Anarcho-primitivism for the win

Phil Ford

To continue from the other day, re. Gould, McLuhan, and their shared vision of a world retribalized with the help of electronic media:

What’s interesting about McLuhan isn’t whether he’s right or not. His notion that an electronic “global village” would bring back tribal society throughout the technologized West seems crazy now, but as I like to say, cultural theory, McLuhan’s especially, is often best read as if it were a kind of speculative fiction. The collisions of different and incommensurable frames of time and space that both Gould and McLuhan are here imagining — the ancient and the modern, the tribe and the nation —  are also everywhere in science fiction, or, for that matter, in the anarcho-primitivist political imagination. Or some combination of both.

Did you watch Fight Club? Perhaps you remember this passage, part of which appears in one of Tyler Durden’s monologues:

We wanted to blast the world free of history.

We were eating breakfast in the house on Paper Street, and Tyler said, picture yourself planting radishes and seed potatoes on the fifteenth green of a forgotten golf course.

You’ll hunt elk through the damp canyon forests around the ruins of Rockefeller Center, and dig clams next to the skeleton of the Space Needle leaning at a forty-five-degree angle. We’ll paint the skyscrapers with huge totem faces and goblin tikis, and every evening what’s left of mankind will retreat to empty zoos and lock itself in cages as protection against bears and big cats and wolves that pace and watch us from outside the cage bars at night. . . . ”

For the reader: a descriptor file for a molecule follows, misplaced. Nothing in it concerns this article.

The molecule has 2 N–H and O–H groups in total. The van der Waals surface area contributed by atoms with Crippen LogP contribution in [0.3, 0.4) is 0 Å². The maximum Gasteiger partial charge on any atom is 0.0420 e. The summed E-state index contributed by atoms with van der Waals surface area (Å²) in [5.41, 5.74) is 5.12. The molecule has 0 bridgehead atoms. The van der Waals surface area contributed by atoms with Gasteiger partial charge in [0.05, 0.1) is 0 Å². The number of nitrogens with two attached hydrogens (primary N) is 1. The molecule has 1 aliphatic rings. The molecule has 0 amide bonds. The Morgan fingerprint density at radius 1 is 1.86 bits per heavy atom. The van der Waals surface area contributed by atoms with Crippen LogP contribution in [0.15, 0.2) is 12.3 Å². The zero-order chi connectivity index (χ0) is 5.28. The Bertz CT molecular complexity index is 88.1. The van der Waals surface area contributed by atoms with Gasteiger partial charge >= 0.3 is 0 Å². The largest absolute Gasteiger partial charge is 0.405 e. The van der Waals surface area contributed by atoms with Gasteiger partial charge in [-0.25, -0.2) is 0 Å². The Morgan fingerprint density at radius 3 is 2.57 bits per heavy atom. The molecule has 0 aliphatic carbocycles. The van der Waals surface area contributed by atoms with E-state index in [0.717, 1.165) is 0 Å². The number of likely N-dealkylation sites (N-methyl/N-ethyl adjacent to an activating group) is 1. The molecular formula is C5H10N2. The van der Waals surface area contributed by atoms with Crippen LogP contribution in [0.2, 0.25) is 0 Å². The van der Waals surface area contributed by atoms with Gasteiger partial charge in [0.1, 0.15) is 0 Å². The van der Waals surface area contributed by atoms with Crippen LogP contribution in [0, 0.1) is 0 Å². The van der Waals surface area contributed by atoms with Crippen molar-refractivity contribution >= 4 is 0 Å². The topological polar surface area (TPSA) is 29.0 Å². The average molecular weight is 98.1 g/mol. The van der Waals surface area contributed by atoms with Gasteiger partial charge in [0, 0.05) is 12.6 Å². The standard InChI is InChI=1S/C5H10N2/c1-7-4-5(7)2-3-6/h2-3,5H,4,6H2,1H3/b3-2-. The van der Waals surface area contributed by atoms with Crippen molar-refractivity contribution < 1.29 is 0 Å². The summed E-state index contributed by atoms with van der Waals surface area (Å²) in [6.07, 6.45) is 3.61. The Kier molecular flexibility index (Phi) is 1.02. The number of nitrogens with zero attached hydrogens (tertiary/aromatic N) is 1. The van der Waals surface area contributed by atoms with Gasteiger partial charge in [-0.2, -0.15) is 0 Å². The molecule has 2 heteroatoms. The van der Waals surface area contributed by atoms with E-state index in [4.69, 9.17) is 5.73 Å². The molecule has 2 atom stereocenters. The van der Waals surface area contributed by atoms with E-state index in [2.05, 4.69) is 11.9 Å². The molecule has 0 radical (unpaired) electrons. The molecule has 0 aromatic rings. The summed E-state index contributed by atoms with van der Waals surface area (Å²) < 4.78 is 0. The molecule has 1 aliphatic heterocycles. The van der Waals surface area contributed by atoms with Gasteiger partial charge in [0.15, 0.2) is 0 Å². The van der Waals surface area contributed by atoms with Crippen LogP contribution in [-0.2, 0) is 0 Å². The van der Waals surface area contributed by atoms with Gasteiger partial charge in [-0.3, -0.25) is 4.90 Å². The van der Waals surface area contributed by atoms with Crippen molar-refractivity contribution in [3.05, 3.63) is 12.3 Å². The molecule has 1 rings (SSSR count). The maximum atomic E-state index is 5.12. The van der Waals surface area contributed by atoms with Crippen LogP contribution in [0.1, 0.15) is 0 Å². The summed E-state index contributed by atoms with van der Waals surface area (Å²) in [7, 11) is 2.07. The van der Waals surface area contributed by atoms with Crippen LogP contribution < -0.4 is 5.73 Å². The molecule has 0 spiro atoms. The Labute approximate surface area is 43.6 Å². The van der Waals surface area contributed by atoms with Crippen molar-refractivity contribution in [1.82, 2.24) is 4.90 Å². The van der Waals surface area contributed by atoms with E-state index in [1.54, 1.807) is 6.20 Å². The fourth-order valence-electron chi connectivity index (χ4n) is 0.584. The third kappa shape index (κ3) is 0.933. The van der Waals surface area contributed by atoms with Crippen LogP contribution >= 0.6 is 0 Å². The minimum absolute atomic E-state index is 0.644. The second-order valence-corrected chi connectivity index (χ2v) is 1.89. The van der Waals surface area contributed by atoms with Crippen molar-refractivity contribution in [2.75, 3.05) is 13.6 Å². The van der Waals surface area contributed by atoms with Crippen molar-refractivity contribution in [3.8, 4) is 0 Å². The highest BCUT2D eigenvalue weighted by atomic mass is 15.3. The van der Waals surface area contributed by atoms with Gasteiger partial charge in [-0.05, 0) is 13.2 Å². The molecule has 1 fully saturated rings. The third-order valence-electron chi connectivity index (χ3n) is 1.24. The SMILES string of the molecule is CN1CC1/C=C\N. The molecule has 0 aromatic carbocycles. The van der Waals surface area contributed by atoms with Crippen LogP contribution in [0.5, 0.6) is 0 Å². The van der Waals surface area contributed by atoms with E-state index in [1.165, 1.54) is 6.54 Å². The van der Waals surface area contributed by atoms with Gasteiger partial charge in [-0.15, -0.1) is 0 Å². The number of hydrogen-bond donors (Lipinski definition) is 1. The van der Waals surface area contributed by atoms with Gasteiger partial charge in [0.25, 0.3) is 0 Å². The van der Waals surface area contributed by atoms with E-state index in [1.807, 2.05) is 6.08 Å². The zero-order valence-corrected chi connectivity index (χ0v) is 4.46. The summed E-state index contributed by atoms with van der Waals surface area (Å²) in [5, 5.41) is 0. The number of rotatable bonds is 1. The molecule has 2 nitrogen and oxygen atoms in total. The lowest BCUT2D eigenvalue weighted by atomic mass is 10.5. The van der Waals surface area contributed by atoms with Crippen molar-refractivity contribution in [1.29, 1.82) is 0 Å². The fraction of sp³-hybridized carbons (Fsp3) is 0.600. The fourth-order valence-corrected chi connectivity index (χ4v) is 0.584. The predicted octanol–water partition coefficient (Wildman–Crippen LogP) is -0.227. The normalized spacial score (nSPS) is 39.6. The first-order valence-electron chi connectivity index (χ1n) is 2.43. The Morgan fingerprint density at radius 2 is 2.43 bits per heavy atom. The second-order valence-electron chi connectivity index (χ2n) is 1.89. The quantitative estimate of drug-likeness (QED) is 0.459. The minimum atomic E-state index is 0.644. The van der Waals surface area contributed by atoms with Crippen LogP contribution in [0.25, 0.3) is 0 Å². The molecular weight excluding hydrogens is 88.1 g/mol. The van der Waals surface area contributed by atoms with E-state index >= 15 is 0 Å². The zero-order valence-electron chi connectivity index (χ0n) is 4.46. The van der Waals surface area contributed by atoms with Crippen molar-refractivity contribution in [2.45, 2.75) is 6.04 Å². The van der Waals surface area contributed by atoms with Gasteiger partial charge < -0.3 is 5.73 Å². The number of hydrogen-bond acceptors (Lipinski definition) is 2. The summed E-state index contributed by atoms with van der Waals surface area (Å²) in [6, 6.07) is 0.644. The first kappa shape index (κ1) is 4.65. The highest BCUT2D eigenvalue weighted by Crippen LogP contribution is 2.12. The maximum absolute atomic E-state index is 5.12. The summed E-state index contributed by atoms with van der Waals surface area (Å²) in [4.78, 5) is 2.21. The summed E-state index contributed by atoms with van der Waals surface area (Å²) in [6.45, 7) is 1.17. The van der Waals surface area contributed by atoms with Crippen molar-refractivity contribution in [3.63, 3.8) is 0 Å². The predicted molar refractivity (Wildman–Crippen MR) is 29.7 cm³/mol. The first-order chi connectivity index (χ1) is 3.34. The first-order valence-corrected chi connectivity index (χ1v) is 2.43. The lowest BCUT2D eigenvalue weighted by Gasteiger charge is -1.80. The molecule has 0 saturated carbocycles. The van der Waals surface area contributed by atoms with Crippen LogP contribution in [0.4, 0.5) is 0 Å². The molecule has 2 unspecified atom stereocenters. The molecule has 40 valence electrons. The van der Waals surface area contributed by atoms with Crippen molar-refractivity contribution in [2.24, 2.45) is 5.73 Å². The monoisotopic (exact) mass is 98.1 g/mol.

“Imagine,” Tyler said, “stalking elk past department store windows and stinking racks of beautiful rotting dresses and tuxedos on hangers; you’ll wear leather clothes that will last you the rest of your life, and you’ll climb the wrist-thick kudzu vines that wrap the Sears Tower. Jack and the beanstalk, you’ll climb up through the dripping forest canopy and the air will be so clean you’ll see tiny figures pounding corn and laying strips of venison to dry in the empty car pool lane of an abandoned superhighway stretching eight-lanes-wide and August-hot for a thousand miles.

This is a vision of the primitive breaking out within the modern world, bursting out of it and tearing it apart in the process. The special pleasure it offers comes from putting the modern and the primitive in the same mental frame; the resulting collisions of time and space (the ancient jungle in the concrete city, etc.) allow our ordinary workaday world to become newly mysterious and exotic. As I argue in my forthcoming Representations essay, exotica entertainments, including the music of Les Baxter, are structured by this trope of temporal disjuncture.

But what’s interesting about this trope of representation is that it’s never entirely clear whether the picture of the world it paints is for entertainment purposes only or whether it is meant to offer a serious theory. McLuhan’s notion of technologized retribalization was certainly intended as a theory, which is to say, as a comprehensive understanding of how the world works and what direction its operations are leading it. But inasmuch as this theory has turned out to be spectacularly wrong, perhaps it’s now more interesting to think about its late-1960s vogue the way we might understand the 1950s vogue for exotica pop—as a collective fantasy, a way of viewing the world that that was less about finding enlightenment than finding pleasure. In short, we could read cultural theory as a fiction — that is, as a notion entertained not because it might be true, but because it is fun to imagine.